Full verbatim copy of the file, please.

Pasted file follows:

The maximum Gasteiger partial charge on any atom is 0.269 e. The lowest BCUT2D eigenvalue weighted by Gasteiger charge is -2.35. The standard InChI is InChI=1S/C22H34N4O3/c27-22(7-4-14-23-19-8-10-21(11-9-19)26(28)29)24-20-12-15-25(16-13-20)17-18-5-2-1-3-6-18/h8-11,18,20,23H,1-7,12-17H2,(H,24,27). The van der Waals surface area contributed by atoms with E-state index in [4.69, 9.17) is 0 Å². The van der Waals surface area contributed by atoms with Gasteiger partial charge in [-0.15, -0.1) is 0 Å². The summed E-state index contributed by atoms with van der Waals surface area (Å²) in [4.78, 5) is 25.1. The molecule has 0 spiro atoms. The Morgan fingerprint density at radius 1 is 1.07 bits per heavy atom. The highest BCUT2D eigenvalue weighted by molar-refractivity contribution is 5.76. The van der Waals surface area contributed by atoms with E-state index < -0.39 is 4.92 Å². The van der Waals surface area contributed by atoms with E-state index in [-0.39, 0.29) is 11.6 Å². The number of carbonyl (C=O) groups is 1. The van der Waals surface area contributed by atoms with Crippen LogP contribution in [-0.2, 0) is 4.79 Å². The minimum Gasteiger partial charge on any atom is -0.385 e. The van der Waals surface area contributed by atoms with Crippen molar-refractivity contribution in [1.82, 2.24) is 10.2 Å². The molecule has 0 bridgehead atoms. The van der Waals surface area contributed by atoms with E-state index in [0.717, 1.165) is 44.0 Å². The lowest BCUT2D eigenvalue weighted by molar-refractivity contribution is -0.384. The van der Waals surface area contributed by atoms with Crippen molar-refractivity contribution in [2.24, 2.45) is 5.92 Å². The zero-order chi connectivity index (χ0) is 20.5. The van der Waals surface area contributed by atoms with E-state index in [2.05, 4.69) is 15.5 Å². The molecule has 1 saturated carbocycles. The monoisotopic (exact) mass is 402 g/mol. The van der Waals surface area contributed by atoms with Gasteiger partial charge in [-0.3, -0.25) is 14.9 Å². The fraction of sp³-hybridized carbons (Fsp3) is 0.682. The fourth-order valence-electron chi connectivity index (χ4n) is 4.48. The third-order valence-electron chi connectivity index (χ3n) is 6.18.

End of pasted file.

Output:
The maximum Gasteiger partial charge on any atom is 0.269 e. The lowest BCUT2D eigenvalue weighted by Gasteiger charge is -2.35. The standard InChI is InChI=1S/C22H34N4O3/c27-22(7-4-14-23-19-8-10-21(11-9-19)26(28)29)24-20-12-15-25(16-13-20)17-18-5-2-1-3-6-18/h8-11,18,20,23H,1-7,12-17H2,(H,24,27). The van der Waals surface area contributed by atoms with E-state index in [4.69, 9.17) is 0 Å². The van der Waals surface area contributed by atoms with Gasteiger partial charge in [-0.15, -0.1) is 0 Å². The summed E-state index contributed by atoms with van der Waals surface area (Å²) in [4.78, 5) is 25.1. The molecule has 0 spiro atoms. The Morgan fingerprint density at radius 1 is 1.07 bits per heavy atom. The highest BCUT2D eigenvalue weighted by molar-refractivity contribution is 5.76. The van der Waals surface area contributed by atoms with E-state index < -0.39 is 4.92 Å². The van der Waals surface area contributed by atoms with E-state index in [-0.39, 0.29) is 11.6 Å². The number of carbonyl (C=O) groups is 1. The van der Waals surface area contributed by atoms with Crippen LogP contribution in [-0.2, 0) is 4.79 Å². The minimum Gasteiger partial charge on any atom is -0.385 e. The van der Waals surface area contributed by atoms with Crippen molar-refractivity contribution in [1.82, 2.24) is 10.2 Å². The molecule has 0 bridgehead atoms. The van der Waals surface area contributed by atoms with E-state index in [0.717, 1.165) is 44.0 Å². The lowest BCUT2D eigenvalue weighted by molar-refractivity contribution is -0.384. The van der Waals surface area contributed by atoms with Crippen molar-refractivity contribution in [2.24, 2.45) is 5.92 Å². The zero-order chi connectivity index (χ0) is 20.5. The van der Waals surface area contributed by atoms with E-state index in [2.05, 4.69) is 15.5 Å². The molecule has 1 saturated carbocycles. The monoisotopic (exact) mass is 402 g/mol. The van der Waals surface area contributed by atoms with Gasteiger partial charge in [-0.3, -0.25) is 14.9 Å². The fraction of sp³-hybridized carbons (Fsp3) is 0.682. The fourth-order valence-electron chi connectivity index (χ4n) is 4.48. The third-order valence-electron chi connectivity index (χ3n) is 6.18.